Farewell, Tahir Elçi

I’ve lost a friend I’ll never be able to replace. I’ve lost a piece of my life. And now, for the first time, it occurs to me what torture it could be to live a very long life.

The death of a true friend is such a heavy weight. This is a very difficult column for me to write; I want to give Tahir his due, to describe who he really was, but it’s so difficult. On Sunday evening I told Tahir’s much-beloved wife Türkan, “When we tell people what sort of person Tahir was, they’re not going to believe us; they’re going to think we’re just saying these things because he’s dead now.”
The way he was killed has been compared to how Hrant Dink was murdered. And it really does resemble the Dink situation in many ways.

Just like Hrant, Tahir had his words picked apart by some; his lifelong stance and the values he fought for were all ignored and he was turned purposefully into an object of hatred. In his murder, as with Hrant’s, mechanisms for killing were in place. Both men were killed and both were completely abandoned and alone when it happened; in the wake of Tahir’s murder, as we saw with Hrant too, crocodile tears were shed by those partially responsible.

We live in a country that has lost its conscience. Both Hrant as well as Tahir were deserving of better; Turkey could handle neither of these men. Whatever Hrant was for Armenians, this is what Tahir was for Kurds. Both men represented the hope that their people could succeed in this country.

Tahir was a person who would never have been understood by those who killed him. A person with as big a heart as Tahir had could never be the champion of just one struggle, or a militant for any group.

A true envoy for peace
Just as you thought he was in pursuit of your “great cause,” you would turn and see Tahir standing strong with those whose wings were broken, those who were oppressed. And let’s hope that no one tries now to turn him into a figure for their own platform; you wouldn’t be able to do that unless you transformed him into some sort of caricature. His entire fight was simply about human rights. He was an envoy for peace.
I first met Tahir in 1998. Those were the days when Kurdish villages were being burnt down, when death was all too common in the streets of the Kurdish regions. Those were times when people were afraid to speak. At the time, there were a handful of Kurdish lawyers who had decided to bring some cases to the attention of the European Court of Human Rights (ECtHR). I helped out in some of these cases, notably in the one focusing on the terrible human tragedies that occurred in the burning of the Kurdish village of Ormanici. Tony Fisher from England also helped on this case. In retrospect, that case was one of my life’s greatest traumas; as I learned from some of the friends I re-met at Tahir’s funeral, Tony had for years talked about this case everywhere he went.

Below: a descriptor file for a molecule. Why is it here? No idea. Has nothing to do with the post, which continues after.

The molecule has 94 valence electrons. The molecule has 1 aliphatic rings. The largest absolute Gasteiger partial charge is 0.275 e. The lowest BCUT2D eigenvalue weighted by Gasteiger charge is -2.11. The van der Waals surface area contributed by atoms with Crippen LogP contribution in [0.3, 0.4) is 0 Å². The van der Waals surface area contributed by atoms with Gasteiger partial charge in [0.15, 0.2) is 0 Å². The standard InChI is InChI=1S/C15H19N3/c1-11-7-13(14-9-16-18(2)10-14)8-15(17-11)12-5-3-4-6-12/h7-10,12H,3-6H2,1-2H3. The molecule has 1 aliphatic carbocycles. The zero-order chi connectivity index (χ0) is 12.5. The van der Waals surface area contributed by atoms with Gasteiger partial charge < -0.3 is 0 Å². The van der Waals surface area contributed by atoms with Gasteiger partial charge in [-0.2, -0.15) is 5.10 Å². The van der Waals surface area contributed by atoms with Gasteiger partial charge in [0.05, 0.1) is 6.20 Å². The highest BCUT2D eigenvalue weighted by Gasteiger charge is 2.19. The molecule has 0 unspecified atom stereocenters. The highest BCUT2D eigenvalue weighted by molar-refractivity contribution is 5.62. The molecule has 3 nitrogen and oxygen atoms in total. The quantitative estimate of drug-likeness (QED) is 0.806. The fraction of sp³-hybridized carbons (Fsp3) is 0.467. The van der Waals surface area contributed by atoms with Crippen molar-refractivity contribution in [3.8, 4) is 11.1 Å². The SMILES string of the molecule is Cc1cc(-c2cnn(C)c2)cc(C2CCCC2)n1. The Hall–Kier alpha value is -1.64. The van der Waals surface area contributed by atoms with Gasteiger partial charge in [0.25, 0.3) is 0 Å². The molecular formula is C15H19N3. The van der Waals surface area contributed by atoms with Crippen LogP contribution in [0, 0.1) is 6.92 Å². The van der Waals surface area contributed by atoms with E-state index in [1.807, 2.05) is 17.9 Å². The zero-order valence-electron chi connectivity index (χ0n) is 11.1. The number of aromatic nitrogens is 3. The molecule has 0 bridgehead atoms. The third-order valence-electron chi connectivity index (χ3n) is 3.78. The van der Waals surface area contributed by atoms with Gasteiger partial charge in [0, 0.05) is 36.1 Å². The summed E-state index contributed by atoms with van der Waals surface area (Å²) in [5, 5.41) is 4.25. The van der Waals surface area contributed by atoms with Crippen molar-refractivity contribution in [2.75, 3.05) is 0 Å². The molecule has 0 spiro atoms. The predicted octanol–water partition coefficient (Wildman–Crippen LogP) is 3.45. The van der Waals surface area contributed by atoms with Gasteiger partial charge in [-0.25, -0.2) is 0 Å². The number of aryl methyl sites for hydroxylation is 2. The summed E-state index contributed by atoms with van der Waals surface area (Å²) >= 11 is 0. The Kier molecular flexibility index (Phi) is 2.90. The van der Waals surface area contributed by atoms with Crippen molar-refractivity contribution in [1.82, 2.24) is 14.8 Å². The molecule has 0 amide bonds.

It was one terrible winter day when the village of Ormanici, near Şırnak, had been burnt to the ground. The men of the village had been blindfolded and forced to walk kilometers through the snow and finally put into a windowless room somewhere. The room was so cold that they were actually stuck to the floor; others, whose feet were frozen, wound up getting gangrene and having their legs cut off. I’m only describing very little of what we head; we’re talking about horrors and cruelty difficult to believe.
Some of the villagers arrived at the hearing for this case, before the ECtHR, on crutches. One of these villagers was a 15-year-old boy. Those who remained in the village also had terrible things happen to them. A grenade was thrown, a young girl was hit, her intestines spilled out. Apparently the young girl was taken into the village mosque for protection and after living for a few days, ended up dying.
In any case, Tahir went and listened to all these stories and gathered them into one file. He brought all this material before the ECtHR. He was a great hero; I remember that as Tony and I nearly crumbled under the weight of what we were hearing, we were also caught under the spell created by Tahir. In the meantime, the seeds for a great friendship were planted between us. Tahir and I would meet up to speak of the things we had experienced at the trial, to talk about the lies we had listened to from government witnesses, to laugh, and later to cry.